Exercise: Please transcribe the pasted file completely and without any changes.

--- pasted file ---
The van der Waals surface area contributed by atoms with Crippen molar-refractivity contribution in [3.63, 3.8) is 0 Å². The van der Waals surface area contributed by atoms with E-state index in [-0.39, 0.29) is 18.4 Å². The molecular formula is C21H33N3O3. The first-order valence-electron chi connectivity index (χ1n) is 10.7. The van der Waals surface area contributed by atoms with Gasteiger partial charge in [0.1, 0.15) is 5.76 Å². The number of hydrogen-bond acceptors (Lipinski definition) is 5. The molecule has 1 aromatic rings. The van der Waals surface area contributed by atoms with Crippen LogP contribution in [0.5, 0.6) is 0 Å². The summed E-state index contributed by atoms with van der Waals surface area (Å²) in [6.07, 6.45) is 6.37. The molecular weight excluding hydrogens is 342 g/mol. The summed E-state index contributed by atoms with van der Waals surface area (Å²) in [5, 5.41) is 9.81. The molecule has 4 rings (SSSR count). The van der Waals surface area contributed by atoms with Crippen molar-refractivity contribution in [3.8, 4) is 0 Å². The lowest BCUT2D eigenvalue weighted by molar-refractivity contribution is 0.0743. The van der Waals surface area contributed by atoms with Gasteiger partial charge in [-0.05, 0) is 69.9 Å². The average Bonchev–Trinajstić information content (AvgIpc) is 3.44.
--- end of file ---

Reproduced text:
The van der Waals surface area contributed by atoms with Crippen molar-refractivity contribution in [3.63, 3.8) is 0 Å². The van der Waals surface area contributed by atoms with E-state index in [-0.39, 0.29) is 18.4 Å². The molecular formula is C21H33N3O3. The first-order valence-electron chi connectivity index (χ1n) is 10.7. The van der Waals surface area contributed by atoms with Gasteiger partial charge in [0.1, 0.15) is 5.76 Å². The number of hydrogen-bond acceptors (Lipinski definition) is 5. The molecule has 1 aromatic rings. The van der Waals surface area contributed by atoms with Crippen LogP contribution in [0.5, 0.6) is 0 Å². The summed E-state index contributed by atoms with van der Waals surface area (Å²) in [6.07, 6.45) is 6.37. The molecular weight excluding hydrogens is 342 g/mol. The summed E-state index contributed by atoms with van der Waals surface area (Å²) in [5, 5.41) is 9.81. The molecule has 4 rings (SSSR count). The van der Waals surface area contributed by atoms with Crippen molar-refractivity contribution in [3.8, 4) is 0 Å². The lowest BCUT2D eigenvalue weighted by molar-refractivity contribution is 0.0743. The van der Waals surface area contributed by atoms with Gasteiger partial charge in [-0.05, 0) is 69.9 Å². The average Bonchev–Trinajstić information content (AvgIpc) is 3.44.